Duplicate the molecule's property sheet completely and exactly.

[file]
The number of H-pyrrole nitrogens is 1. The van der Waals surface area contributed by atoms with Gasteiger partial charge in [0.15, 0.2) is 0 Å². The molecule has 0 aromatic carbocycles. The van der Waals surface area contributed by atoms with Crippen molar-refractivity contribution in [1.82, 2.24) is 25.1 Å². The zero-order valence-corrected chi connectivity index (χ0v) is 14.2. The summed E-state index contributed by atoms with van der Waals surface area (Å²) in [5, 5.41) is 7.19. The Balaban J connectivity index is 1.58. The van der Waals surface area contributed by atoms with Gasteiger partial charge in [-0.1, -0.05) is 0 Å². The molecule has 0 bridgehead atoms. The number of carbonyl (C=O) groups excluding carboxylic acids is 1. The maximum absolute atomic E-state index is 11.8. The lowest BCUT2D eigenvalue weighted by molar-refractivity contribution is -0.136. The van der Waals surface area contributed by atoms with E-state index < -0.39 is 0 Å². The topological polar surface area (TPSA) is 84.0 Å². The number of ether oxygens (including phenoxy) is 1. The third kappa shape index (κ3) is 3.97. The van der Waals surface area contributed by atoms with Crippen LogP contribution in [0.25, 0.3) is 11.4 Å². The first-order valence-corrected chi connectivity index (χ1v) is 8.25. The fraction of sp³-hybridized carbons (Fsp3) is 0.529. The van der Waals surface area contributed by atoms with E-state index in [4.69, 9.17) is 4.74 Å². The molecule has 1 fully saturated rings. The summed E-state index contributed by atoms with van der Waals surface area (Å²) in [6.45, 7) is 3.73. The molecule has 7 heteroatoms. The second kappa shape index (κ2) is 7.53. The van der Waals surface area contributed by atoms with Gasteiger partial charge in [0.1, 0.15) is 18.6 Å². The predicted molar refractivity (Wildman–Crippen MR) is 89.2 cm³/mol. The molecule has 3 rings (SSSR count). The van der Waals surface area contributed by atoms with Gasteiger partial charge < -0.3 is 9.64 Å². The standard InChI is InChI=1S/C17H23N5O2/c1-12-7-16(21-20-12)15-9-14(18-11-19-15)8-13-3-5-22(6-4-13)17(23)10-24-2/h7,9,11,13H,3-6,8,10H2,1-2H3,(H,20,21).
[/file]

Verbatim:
The number of H-pyrrole nitrogens is 1. The van der Waals surface area contributed by atoms with Gasteiger partial charge in [0.15, 0.2) is 0 Å². The molecule has 0 aromatic carbocycles. The van der Waals surface area contributed by atoms with Crippen molar-refractivity contribution in [1.82, 2.24) is 25.1 Å². The zero-order valence-corrected chi connectivity index (χ0v) is 14.2. The summed E-state index contributed by atoms with van der Waals surface area (Å²) in [5, 5.41) is 7.19. The Balaban J connectivity index is 1.58. The van der Waals surface area contributed by atoms with Gasteiger partial charge in [-0.1, -0.05) is 0 Å². The molecule has 0 bridgehead atoms. The number of carbonyl (C=O) groups excluding carboxylic acids is 1. The maximum absolute atomic E-state index is 11.8. The lowest BCUT2D eigenvalue weighted by molar-refractivity contribution is -0.136. The van der Waals surface area contributed by atoms with E-state index < -0.39 is 0 Å². The topological polar surface area (TPSA) is 84.0 Å². The number of ether oxygens (including phenoxy) is 1. The third kappa shape index (κ3) is 3.97. The van der Waals surface area contributed by atoms with Crippen LogP contribution in [0.25, 0.3) is 11.4 Å². The first-order valence-corrected chi connectivity index (χ1v) is 8.25. The fraction of sp³-hybridized carbons (Fsp3) is 0.529. The van der Waals surface area contributed by atoms with E-state index in [4.69, 9.17) is 4.74 Å². The molecule has 1 fully saturated rings. The summed E-state index contributed by atoms with van der Waals surface area (Å²) in [6.45, 7) is 3.73. The molecule has 7 heteroatoms. The second kappa shape index (κ2) is 7.53. The van der Waals surface area contributed by atoms with Gasteiger partial charge in [0.1, 0.15) is 18.6 Å². The predicted molar refractivity (Wildman–Crippen MR) is 89.2 cm³/mol. The molecule has 3 rings (SSSR count). The van der Waals surface area contributed by atoms with Gasteiger partial charge < -0.3 is 9.64 Å². The standard InChI is InChI=1S/C17H23N5O2/c1-12-7-16(21-20-12)15-9-14(18-11-19-15)8-13-3-5-22(6-4-13)17(23)10-24-2/h7,9,11,13H,3-6,8,10H2,1-2H3,(H,20,21).